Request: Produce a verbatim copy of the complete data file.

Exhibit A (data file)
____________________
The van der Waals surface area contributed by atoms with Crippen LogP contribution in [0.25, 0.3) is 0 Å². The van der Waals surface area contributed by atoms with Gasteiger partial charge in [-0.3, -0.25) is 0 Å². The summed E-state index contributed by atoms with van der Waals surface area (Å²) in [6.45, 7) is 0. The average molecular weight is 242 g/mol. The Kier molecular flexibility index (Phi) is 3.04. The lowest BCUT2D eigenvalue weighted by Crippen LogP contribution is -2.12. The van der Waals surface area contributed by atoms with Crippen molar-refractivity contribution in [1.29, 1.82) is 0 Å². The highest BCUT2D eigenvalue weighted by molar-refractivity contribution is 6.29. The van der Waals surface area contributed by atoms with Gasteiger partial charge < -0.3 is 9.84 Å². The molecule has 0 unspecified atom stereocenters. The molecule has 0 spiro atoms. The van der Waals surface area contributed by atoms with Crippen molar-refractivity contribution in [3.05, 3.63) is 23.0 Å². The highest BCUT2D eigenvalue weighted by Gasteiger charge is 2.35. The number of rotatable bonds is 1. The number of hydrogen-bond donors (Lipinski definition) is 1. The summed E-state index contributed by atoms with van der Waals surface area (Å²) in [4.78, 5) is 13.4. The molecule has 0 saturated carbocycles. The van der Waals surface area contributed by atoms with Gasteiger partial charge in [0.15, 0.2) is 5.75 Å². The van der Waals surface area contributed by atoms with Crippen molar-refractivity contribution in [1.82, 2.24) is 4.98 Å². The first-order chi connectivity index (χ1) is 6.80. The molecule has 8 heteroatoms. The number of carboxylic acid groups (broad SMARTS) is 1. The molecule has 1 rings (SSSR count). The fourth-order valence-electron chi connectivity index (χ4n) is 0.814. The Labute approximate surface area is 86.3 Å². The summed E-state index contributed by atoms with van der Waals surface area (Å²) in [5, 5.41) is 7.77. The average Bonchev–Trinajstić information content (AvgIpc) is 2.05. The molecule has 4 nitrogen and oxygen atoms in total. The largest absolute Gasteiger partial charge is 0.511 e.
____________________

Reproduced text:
The van der Waals surface area contributed by atoms with Crippen LogP contribution in [0.25, 0.3) is 0 Å². The van der Waals surface area contributed by atoms with Gasteiger partial charge in [-0.3, -0.25) is 0 Å². The summed E-state index contributed by atoms with van der Waals surface area (Å²) in [6.45, 7) is 0. The average molecular weight is 242 g/mol. The Kier molecular flexibility index (Phi) is 3.04. The lowest BCUT2D eigenvalue weighted by Crippen LogP contribution is -2.12. The van der Waals surface area contributed by atoms with Crippen molar-refractivity contribution in [1.29, 1.82) is 0 Å². The highest BCUT2D eigenvalue weighted by molar-refractivity contribution is 6.29. The van der Waals surface area contributed by atoms with Gasteiger partial charge < -0.3 is 9.84 Å². The molecule has 0 unspecified atom stereocenters. The molecule has 0 spiro atoms. The van der Waals surface area contributed by atoms with Crippen molar-refractivity contribution in [3.05, 3.63) is 23.0 Å². The highest BCUT2D eigenvalue weighted by Gasteiger charge is 2.35. The number of rotatable bonds is 1. The number of hydrogen-bond donors (Lipinski definition) is 1. The summed E-state index contributed by atoms with van der Waals surface area (Å²) in [4.78, 5) is 13.4. The molecule has 0 saturated carbocycles. The van der Waals surface area contributed by atoms with Gasteiger partial charge in [0.15, 0.2) is 5.75 Å². The van der Waals surface area contributed by atoms with Crippen molar-refractivity contribution in [1.82, 2.24) is 4.98 Å². The first-order chi connectivity index (χ1) is 6.80. The molecule has 8 heteroatoms. The number of carboxylic acid groups (broad SMARTS) is 1. The molecule has 1 rings (SSSR count). The fourth-order valence-electron chi connectivity index (χ4n) is 0.814. The Labute approximate surface area is 86.3 Å². The summed E-state index contributed by atoms with van der Waals surface area (Å²) in [5, 5.41) is 7.77. The average Bonchev–Trinajstić information content (AvgIpc) is 2.05. The molecule has 4 nitrogen and oxygen atoms in total. The largest absolute Gasteiger partial charge is 0.511 e.